This is where the Oura comes into its own. Don’t get too caught up in the minutiae of deep vs REM sleep and just be reassured that improving your sleep overall is going to improve all other outcomes.

Total sleep

This is crazy useful – pay particular attention to the difference between time in bed and the time asleep. There is often a difference of 1-2 hours. This essentially means that you may need to be in bed a lot longer than you think to get adequate sleep. I’ve also seen data correlating the Oura ring to Sleep Cycle (the app) and it shows that the app is pretty poor compared to the ring.

The simplest way to improve this is to go to bed earlier. 15 minutes earlier is a great place to start. Also, extend the amount of time between going to bed and using screens like your laptop or phone. Blue blocking glasses can help but nothing will beat just switching the electronics off earlier and having some downtime before bed.

Apparently, you need to clock 9 hours of sleep to fill the bar totally which seems very arbitrary so I just aim for ‘green’.


This is the amount of time you spend asleep after going to bed. This basically just adds up how long it takes you to get to sleep, how many times you wake up, and how long after waking up before you GET up in the morning.

I listen to my book in bed before I sleep so I do need to make sure that it’s recorded my sleeping time correctly (you can adjust it accordingly with the slider) but I do agree with this concept overall. Beds and bedrooms are for sleeping and you can train your body to go to sleep quickly by avoiding other activities in the bedroom (e.g. watching tv or playing on your phone – sex is fine). It’s also helpful for your sleep hygiene to not spend hours in bed after you wake up in the morning. This can make it tougher to get to sleep in the night and the chances are you’re not getting any extra quality sleep during that time.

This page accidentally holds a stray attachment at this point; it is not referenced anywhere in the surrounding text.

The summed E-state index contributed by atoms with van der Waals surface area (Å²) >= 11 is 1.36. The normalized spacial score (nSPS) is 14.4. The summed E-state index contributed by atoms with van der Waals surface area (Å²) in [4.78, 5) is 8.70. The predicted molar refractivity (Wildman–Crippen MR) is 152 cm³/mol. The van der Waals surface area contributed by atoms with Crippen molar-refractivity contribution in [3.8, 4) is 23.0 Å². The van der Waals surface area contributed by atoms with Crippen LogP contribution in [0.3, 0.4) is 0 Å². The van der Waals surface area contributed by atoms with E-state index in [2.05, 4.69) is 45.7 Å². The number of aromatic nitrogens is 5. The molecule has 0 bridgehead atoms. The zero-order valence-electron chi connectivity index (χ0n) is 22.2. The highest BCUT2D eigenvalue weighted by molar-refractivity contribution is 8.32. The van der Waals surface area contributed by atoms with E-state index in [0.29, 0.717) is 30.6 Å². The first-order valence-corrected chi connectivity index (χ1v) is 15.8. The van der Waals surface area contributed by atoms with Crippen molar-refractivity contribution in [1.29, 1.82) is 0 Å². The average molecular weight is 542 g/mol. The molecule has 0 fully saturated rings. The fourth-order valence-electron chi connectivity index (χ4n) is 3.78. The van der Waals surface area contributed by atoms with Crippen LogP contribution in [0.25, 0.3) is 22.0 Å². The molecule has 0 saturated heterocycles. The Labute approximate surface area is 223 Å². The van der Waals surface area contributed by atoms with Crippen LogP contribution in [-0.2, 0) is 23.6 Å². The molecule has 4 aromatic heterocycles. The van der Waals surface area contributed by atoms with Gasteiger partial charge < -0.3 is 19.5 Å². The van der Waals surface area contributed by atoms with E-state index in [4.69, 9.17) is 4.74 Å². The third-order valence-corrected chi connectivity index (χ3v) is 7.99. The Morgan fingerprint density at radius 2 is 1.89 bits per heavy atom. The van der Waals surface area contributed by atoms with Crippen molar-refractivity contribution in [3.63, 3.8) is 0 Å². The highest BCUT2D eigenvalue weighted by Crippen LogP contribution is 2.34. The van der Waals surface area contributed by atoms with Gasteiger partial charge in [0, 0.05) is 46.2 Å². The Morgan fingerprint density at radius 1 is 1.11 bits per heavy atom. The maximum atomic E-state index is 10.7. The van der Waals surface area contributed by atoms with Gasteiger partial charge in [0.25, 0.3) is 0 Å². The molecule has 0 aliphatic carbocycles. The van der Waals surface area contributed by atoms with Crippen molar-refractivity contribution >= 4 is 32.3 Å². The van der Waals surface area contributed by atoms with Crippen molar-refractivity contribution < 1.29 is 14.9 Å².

What wakes you up in the night? For me, it was a lot more than I thought. This could be getting up to pee, your partner stirring or your pet pawing at the door. Try to control these variables as much as possible.

Ways to improve this include:

Try not to drink huge amounts just before bed

Don’t let pets sleep in the room/ train them not to mess around in the night (can be tough I appreciate).

A firmer mattress (memory foam works) or 2 duvets will help with partners disturbing you overnight.

Using white noise or earplugs will stop sounds waking you up at night.

Oura also recommends:

Sleep environment (temperature, light, and sound).

REM Sleep/Deep Sleep

These are the least accurate of the sleep data. I’ve heard reports of them being different when you replace your ring and nothing else changes. I don’t blame Oura. Sleep stages are going to be tough to measure accurately to kudos to them for giving it a shot but it’s on us to not over-interpret it.

The best way to improve these is just sleeping more. The ring does give some advice on how to improve deep and REM sleep but in lieu of accurate measurement of these, I wouldn’t worry too much about it. That said, advice like avoiding alcohol, drugs, and caffeine are all generally sensible, along with the general sleep advice above.

For deep sleep, it also notes that keeping a consistent sleep schedule and not napping late in the day helps. These apply to getting more and better sleep in general so I’m behind these.


This is the time taken to fall asleep. If you read or listen to books in bed like me, this can be adjusted with the sliders within the app.

If you struggle to fall asleep then get up and do something relaxing such as reading or writing in your journal. Obviously using your phone or turning bright fluorescent lights on is not going to be a good idea, neither is watching Netflix or similar but I do appreciate that this works for some people.

By just tossing and turning and failing to sleep for hours you’re coaching your body that this is normal and expected so getting up is the best option. This also applies if you wake up in the night and can’t fall back asleep.